Sunday, July 23, 2006
Concert on the Lawn
Clay Guy in the studio with some of the big vases ready to ship out to artists. He's over six foot tall... these are BIG vases. I just love this project, I'll be boring you with pictures as it develops for some time! In his defense, I made CG stop his work (mixing slip this day, a very messy job) so I could take the picture. He doesn't normally walk around in dirty shirts. (There, are you happy now CG?)
Library Lo and I escaped for a little fun at the Lancaster Festival yesterday. I've lived here for fifteen years, and I can't believe I've never heard of this festival. It's nine days long, a celebration of arts of every kind. Our purpose was to see the Saturday night concert, this day featuring The Pointer Sisters.
It was a perfect night, clear and cool. Seating is on the lawn (unless you're a Hurst or a Gates and can afford one of the tables in front of the stage... looked crowded and uncomfortable to me, I'm glad I'm poor). We toted our lawn chairs up to a spot in the chair section, carefully selected based on it's view of the stage and proximity to the porta pottys (me and Lo can't afford to be very far from facilities). The concert opened with an hour of music by the festival orchestra followed by The Pointer Sisters and ending with one of the most phenomenal fireworks displays I've seen, straight over the top of us. Breathtaking with the orchestra playing in the background.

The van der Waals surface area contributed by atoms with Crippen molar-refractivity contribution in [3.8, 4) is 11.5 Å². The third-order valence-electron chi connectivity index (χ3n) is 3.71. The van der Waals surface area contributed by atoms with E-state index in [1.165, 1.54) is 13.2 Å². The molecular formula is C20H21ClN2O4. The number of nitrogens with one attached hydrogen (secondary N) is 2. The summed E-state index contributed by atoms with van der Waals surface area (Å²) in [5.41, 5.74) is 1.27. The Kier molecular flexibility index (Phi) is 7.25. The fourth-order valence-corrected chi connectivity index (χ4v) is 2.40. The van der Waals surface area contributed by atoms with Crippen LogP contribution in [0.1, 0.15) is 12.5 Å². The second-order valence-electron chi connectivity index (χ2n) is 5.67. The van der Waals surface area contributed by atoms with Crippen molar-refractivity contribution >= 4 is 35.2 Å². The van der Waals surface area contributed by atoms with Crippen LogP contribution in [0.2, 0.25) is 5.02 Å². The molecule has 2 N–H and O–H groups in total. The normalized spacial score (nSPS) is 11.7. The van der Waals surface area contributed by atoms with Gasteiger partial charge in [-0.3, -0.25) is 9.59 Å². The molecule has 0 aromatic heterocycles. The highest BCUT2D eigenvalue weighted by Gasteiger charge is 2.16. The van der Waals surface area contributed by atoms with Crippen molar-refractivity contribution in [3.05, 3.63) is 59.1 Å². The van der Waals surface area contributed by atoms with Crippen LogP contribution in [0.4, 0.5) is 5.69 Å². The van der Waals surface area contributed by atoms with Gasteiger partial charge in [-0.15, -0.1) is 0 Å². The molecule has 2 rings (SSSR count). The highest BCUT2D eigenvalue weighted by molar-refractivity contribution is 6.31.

Some things that caught my eye during the concert... little girls spontaneously dancing in the aisle when the orchestra played, the sullen teenagers next to us who couldn't keep their foot from tapping during Neutron Dance, the elderly couple doing a vintage swing dance (at half speed) on the bridge and the overall great behavior of the hundreds of children attending this concert of music that was probably as alien to them as the outer banks of Mongolia. It's important to expose kids to all kinds of music, all kinds of art. They aren't competent to make their own way from birth to 18, parents need to take the reigns because our next great composer or artist won't come into the world knowing that's what they are. We have to show them.